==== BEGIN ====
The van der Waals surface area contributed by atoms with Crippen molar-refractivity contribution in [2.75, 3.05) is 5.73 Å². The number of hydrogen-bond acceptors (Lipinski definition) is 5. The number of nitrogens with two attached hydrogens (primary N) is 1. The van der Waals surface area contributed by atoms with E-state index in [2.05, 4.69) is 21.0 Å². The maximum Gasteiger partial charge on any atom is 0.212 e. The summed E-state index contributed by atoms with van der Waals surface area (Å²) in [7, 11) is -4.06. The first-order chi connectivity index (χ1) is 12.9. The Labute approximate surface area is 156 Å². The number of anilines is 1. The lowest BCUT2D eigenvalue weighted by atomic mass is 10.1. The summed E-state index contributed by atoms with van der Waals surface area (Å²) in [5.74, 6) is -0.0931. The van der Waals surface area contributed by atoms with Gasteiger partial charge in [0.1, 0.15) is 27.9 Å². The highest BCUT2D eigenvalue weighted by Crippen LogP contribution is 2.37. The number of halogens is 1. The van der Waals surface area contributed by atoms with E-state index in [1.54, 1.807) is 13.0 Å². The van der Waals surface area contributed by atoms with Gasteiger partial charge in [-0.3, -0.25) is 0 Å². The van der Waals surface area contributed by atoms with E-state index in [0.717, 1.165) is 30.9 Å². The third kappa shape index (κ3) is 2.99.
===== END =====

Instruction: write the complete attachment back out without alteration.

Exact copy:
The van der Waals surface area contributed by atoms with Crippen molar-refractivity contribution in [2.75, 3.05) is 5.73 Å². The number of hydrogen-bond acceptors (Lipinski definition) is 5. The number of nitrogens with two attached hydrogens (primary N) is 1. The van der Waals surface area contributed by atoms with E-state index in [2.05, 4.69) is 21.0 Å². The maximum Gasteiger partial charge on any atom is 0.212 e. The summed E-state index contributed by atoms with van der Waals surface area (Å²) in [7, 11) is -4.06. The first-order chi connectivity index (χ1) is 12.9. The Labute approximate surface area is 156 Å². The number of anilines is 1. The lowest BCUT2D eigenvalue weighted by atomic mass is 10.1. The summed E-state index contributed by atoms with van der Waals surface area (Å²) in [5.74, 6) is -0.0931. The van der Waals surface area contributed by atoms with Gasteiger partial charge in [0.1, 0.15) is 27.9 Å². The highest BCUT2D eigenvalue weighted by Crippen LogP contribution is 2.37. The number of halogens is 1. The van der Waals surface area contributed by atoms with E-state index in [1.54, 1.807) is 13.0 Å². The van der Waals surface area contributed by atoms with Gasteiger partial charge in [-0.3, -0.25) is 0 Å². The van der Waals surface area contributed by atoms with E-state index in [0.717, 1.165) is 30.9 Å². The third kappa shape index (κ3) is 2.99.